For those who have not experienced the thousand joys of parenthood, allow me to enlighten you about one of them: a toddler’s trip to the dentist. The night before this was to occur, we noticed our little angel was a bit crankier than usual, and by morning it was clear he was coming down with a cold.
My wife had assured me he had behaved like an angel during his first cleaning, even winning the coveted “Patient of the Day” award. I suspected this time would be different when he expressed his refusal to sit in the chair. What followed in the next 15 minutes was a master class on the Kübler-Ross stages of grief, with his acceptance only coming through his tears in the bitter last moments. Seconds later he was laughing as the dentist presented him with the best gift ever: a bouncy ball.
Penny for your thoughts
Anyone who has spent time with little humans knows the fickle nature of their thoughts because, well, they make no effort to hide them. As adults, we bear witness to this constant roller coaster of emotional peaks and valleys and flights of ideas, with our own feelings ranging from bemusement to exasperation. Can you imagine if adults acted like this? I’m so glad we grow out of it.
But do we grow out of it, or do we merely learn to temper our thoughts and emotions in a socially appropriate way? To me it’s clear we do the latter. As an illustration, please join me inside my mind on a recent trip to the grocery store.
Eggs, bananas, fish for dinner Tuesday, milk, and…two more things. I’m really digging this new podcast. I hope I can finish before the weekend. I should investigate a new podcast app; the free one is kind of clunky. Was that my phone dinging? No, it was that lady by the broccoli. Let me check my email. Junk mail: “Walk in tubs. Erect on demand. Singles over 50.” Delete, delete, delete. I must be on a spam list for retirees. OK, those two more things I needed were cornstarch and peppercorns. Wow, those peppercorns were so spicy when we ate them off the tree in India. I wonder if we will get back there with the kids. My wife says not until everyone can control their own bowels, so at least a few more years. Text message: we need facial lotion. Oh look, there’s Sue. She sure has a lot of canned tomatoes, I wonder what she is making…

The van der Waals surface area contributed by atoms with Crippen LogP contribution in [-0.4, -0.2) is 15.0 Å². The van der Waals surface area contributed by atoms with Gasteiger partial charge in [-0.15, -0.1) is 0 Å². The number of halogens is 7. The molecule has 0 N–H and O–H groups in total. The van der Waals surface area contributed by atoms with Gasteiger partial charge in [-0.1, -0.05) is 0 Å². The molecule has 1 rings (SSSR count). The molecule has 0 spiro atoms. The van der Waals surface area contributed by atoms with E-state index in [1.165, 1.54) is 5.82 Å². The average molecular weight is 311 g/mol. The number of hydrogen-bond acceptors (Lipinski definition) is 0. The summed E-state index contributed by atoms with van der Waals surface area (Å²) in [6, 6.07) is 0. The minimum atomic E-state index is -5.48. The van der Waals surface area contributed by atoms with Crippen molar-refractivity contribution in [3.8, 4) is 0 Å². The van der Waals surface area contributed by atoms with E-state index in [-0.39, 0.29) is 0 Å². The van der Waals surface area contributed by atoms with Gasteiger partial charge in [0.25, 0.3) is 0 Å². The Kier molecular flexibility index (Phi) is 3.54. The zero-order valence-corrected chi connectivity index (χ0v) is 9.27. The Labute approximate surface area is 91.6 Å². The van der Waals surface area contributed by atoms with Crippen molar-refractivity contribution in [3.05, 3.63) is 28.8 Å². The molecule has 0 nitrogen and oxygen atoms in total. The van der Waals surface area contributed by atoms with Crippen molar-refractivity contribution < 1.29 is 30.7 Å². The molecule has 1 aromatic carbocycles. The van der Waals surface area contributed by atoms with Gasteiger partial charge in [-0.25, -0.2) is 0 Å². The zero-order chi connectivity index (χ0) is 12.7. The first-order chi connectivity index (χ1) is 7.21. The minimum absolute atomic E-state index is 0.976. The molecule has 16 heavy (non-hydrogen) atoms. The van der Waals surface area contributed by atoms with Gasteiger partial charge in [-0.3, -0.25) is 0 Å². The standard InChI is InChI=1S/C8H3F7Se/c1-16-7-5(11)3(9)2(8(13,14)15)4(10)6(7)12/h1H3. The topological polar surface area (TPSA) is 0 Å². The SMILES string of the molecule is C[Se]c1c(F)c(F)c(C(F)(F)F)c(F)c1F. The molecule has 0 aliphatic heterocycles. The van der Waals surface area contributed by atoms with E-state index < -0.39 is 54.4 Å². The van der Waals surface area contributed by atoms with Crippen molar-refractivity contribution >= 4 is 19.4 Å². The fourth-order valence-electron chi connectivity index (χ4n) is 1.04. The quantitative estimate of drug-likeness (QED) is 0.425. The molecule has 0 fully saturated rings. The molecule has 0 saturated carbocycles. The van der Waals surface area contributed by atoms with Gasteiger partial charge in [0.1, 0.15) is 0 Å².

The neverending story
Most of our waking hours consist of internal monologues that replay the past, rehearse the future, or silently comment on the present. We think without realizing that we think. If our thoughts could be made audible, the incessant and inane chatter would be maddening. Some individuals do verbalize their internal conversations; if we meet them on the street, we assume they are mentally ill. Yet if we do so inside our own heads, we are merely “thinking.”
Most of us do not recognize that we are lost in continuous stream of thought. The state of being “lost in thought”—as I describe in my grocery store experience—is simply the reality of life. I know that I felt this way before I began to study and practice meditation.
This concept is not easy to convey in writing, and volumes of ancient and contemporary literature on the subject can only get you partway there. The best (and some would say only) way to recognize that you are lost in thought, and to momentarily extract yourself from this state, is to try meditation yourself.
What is meditation?
If you had met me in my teens or twenties, I would have almost certainly dismissed meditation as new age hippy bullcrap. “Live in the moment,” you say? What does that even mean? When else am I supposed to live?
A short and simple definition of meditation is “a state of thoughtless awareness.”
More accurately, this state is the goal of meditation, and infrequently achieved (at least by most novice meditators, including me). One attempts to step outside one’s stream of thought, and simply experience sensations in the present moment. More advanced meditators can actually “observe” their thoughts, i.e., recognize that they are thinking as if from a third-person perspective. You could compare it to a lucid dream, in which the dreamer becomes aware they are dreaming during the dream itself. Put another way, life is like watching a movie, and meditation is having a look around the movie theater.
Meditation takes many forms. A few commonly known types are transcendental meditation, Zazen (Zen Buddhism) meditation, and mindfulness meditation. There are literally hundreds of other types, some which might not seem like meditation at all: walking meditation is a type of mindfulness meditation in which you slowly, continually pace back and forth, focusing on the components of your steps; laughter meditation, as far as I can tell, just involves yukking it up for a while (I’ve never tried it, but sounds fun). I practice mindfulness meditation, which I explain in a bit more detail below.